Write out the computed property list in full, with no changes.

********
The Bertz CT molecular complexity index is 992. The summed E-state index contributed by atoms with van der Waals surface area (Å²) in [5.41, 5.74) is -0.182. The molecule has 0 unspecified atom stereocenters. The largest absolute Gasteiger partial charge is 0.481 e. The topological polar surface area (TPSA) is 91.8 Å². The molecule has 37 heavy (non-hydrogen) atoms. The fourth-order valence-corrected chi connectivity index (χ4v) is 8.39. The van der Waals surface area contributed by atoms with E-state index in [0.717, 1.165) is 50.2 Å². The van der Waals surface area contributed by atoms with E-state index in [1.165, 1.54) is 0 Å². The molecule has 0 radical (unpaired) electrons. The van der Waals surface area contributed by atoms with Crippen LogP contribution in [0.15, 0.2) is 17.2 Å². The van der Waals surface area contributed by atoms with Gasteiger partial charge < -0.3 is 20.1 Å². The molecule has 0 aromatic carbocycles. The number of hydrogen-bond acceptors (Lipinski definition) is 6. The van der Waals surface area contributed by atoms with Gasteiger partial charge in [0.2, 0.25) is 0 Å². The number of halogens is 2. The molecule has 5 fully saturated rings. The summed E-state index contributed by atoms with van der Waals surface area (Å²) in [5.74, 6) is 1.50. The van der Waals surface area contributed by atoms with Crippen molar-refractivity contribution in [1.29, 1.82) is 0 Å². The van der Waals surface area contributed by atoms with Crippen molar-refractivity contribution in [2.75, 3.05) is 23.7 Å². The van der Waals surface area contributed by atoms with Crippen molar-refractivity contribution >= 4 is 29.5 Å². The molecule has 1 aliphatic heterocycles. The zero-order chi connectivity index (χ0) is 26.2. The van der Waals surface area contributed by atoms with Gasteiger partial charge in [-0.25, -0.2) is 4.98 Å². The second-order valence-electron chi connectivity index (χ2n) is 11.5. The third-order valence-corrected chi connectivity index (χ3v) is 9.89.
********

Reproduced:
The Bertz CT molecular complexity index is 992. The summed E-state index contributed by atoms with van der Waals surface area (Å²) in [5.41, 5.74) is -0.182. The molecule has 0 unspecified atom stereocenters. The largest absolute Gasteiger partial charge is 0.481 e. The topological polar surface area (TPSA) is 91.8 Å². The molecule has 37 heavy (non-hydrogen) atoms. The fourth-order valence-corrected chi connectivity index (χ4v) is 8.39. The van der Waals surface area contributed by atoms with E-state index in [0.717, 1.165) is 50.2 Å². The van der Waals surface area contributed by atoms with E-state index in [1.165, 1.54) is 0 Å². The molecule has 0 radical (unpaired) electrons. The van der Waals surface area contributed by atoms with Crippen LogP contribution in [0.15, 0.2) is 17.2 Å². The van der Waals surface area contributed by atoms with Gasteiger partial charge < -0.3 is 20.1 Å². The molecule has 0 aromatic carbocycles. The number of hydrogen-bond acceptors (Lipinski definition) is 6. The van der Waals surface area contributed by atoms with Gasteiger partial charge in [0.2, 0.25) is 0 Å². The number of halogens is 2. The molecule has 5 fully saturated rings. The summed E-state index contributed by atoms with van der Waals surface area (Å²) in [5.74, 6) is 1.50. The van der Waals surface area contributed by atoms with Crippen molar-refractivity contribution in [1.29, 1.82) is 0 Å². The van der Waals surface area contributed by atoms with Crippen molar-refractivity contribution in [2.75, 3.05) is 23.7 Å². The van der Waals surface area contributed by atoms with Crippen molar-refractivity contribution >= 4 is 29.5 Å². The molecule has 1 aliphatic heterocycles. The zero-order chi connectivity index (χ0) is 26.2. The van der Waals surface area contributed by atoms with Gasteiger partial charge in [-0.25, -0.2) is 4.98 Å². The second-order valence-electron chi connectivity index (χ2n) is 11.5. The third-order valence-corrected chi connectivity index (χ3v) is 9.89.